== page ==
In most companies, the anneal interview is a rite of passage, and often dreaded as much by the manager as by his employee. But summing up a year in a one-hour interview may not be the most effective method. Hence the idea of replacing them with collaborative meetings.
According to a global study conducted in 2013 by the American polling company Gallup, for each employee who says he is “emotionally” engaged within his company, two other employees don’t feel dedicated at all.
In Canada, 69% of employees say that professional engagement is lacking in their organization. More than 30% come out frustrated and demotivated from their annual assessment interview – a feeling that leads them to look for opportunities elsewhere.
Some companies want to avoid the annual assessment interview becoming a trigger for demotivation. In the last two years, about 5% of employers in Quebec have bet on collaboration meetings. They are carried out by the three agencies developing this innovative approach. Among them, Patrimoine RH and its founder Philippe Zinser note that the annual assessment is a tool which, even with improvements, no longer works: “45 minutes to go over 2000 hours of work is something impossible and frustrating to do. Science tells us today that after three months our brains lose a lot of accuracy.” However, more than three-quarters of companies in Quebec continue, for lack of anything better, to use an assessment system inherited from the 1970s. (The remaining 15 to 20% do not use any employee assessment mechanism.)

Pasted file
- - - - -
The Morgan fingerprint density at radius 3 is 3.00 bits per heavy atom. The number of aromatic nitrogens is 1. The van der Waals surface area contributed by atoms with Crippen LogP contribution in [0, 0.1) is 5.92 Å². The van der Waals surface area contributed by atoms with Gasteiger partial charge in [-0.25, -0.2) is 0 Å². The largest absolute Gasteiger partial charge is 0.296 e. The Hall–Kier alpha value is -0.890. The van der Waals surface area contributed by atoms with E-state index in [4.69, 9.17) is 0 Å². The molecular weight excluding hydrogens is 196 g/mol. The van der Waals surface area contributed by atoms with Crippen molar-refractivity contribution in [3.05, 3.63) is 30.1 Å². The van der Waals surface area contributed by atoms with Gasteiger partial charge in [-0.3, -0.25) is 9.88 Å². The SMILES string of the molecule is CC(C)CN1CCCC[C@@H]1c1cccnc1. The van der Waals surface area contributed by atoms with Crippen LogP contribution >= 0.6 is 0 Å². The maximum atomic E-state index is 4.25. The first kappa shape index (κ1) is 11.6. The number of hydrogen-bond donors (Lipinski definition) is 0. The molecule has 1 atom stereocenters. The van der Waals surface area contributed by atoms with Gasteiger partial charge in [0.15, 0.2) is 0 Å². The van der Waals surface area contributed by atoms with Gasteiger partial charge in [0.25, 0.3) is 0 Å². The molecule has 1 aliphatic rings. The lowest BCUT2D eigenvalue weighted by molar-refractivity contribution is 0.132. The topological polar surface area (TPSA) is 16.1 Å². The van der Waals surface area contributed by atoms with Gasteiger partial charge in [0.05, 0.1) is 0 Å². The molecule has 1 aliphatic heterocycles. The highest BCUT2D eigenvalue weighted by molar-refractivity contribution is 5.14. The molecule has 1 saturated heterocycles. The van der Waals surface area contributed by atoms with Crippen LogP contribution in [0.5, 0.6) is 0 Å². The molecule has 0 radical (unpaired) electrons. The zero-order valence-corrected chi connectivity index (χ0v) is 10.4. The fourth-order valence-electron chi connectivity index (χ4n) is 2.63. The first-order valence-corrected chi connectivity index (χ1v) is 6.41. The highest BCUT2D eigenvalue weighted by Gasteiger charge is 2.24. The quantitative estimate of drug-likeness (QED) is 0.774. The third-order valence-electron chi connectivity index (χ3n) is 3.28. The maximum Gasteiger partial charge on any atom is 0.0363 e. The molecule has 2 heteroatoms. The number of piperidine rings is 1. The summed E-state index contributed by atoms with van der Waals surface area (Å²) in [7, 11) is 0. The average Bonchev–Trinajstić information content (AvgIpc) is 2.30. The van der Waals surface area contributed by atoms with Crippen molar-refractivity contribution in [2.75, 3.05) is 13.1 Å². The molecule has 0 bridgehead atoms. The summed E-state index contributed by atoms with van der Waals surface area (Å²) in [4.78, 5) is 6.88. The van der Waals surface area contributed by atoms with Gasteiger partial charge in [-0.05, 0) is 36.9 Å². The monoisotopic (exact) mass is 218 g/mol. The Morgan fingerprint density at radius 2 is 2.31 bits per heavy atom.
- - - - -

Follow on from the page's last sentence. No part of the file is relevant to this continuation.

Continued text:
Evelyne Joseph, a human resources consultant for the Montreal-based construction project management firm Macogep, acknowledges that the annual assessment is “often perceived by assessors and the assessed alike as a tedious, long and arduous process. Our firm has not yet officially adopted collaboration meetings, but we already do it informally, depending on the needs of employees.”
Collaboration meetings remain individual, occurring ideally in 3 sessions of 30 minutes each during the year and consisting of a tête-à-tête outside the usual structures. “The new generations live in instantaneity and are hyperconnected in an increasingly collaborative professional world. They need faster and more frequent feedback, to be able to improve themselves without having to wait a year,” says Philippe Zinser. Meetings are held outdoors or in a space at the workplace where the employee is at ease, not in an office where they are convened and feel judged by their superiors.
Assessment forms and boxes to be ticked off are replaced by open-ended questions. The dialogue begins by first being interested in the employee and not in performance of the tasks listed in his or her job description. It is more about the future, creativity, issues that improve the engagement of the valued employee. The question of pay raises remains dissociated from the meetings, so as not to compromise their fully cooperative nature.
“We are not dealing with anything negatively. The accent is no longer on what doesn’t work, on depreciative, sterile and upsetting ratings,” explains Philippe Zinser. In his view, the collaboration meetings on the contrary facilitate a productive exchange of information and sometimes allow ideas to emerge that are profitable for the company.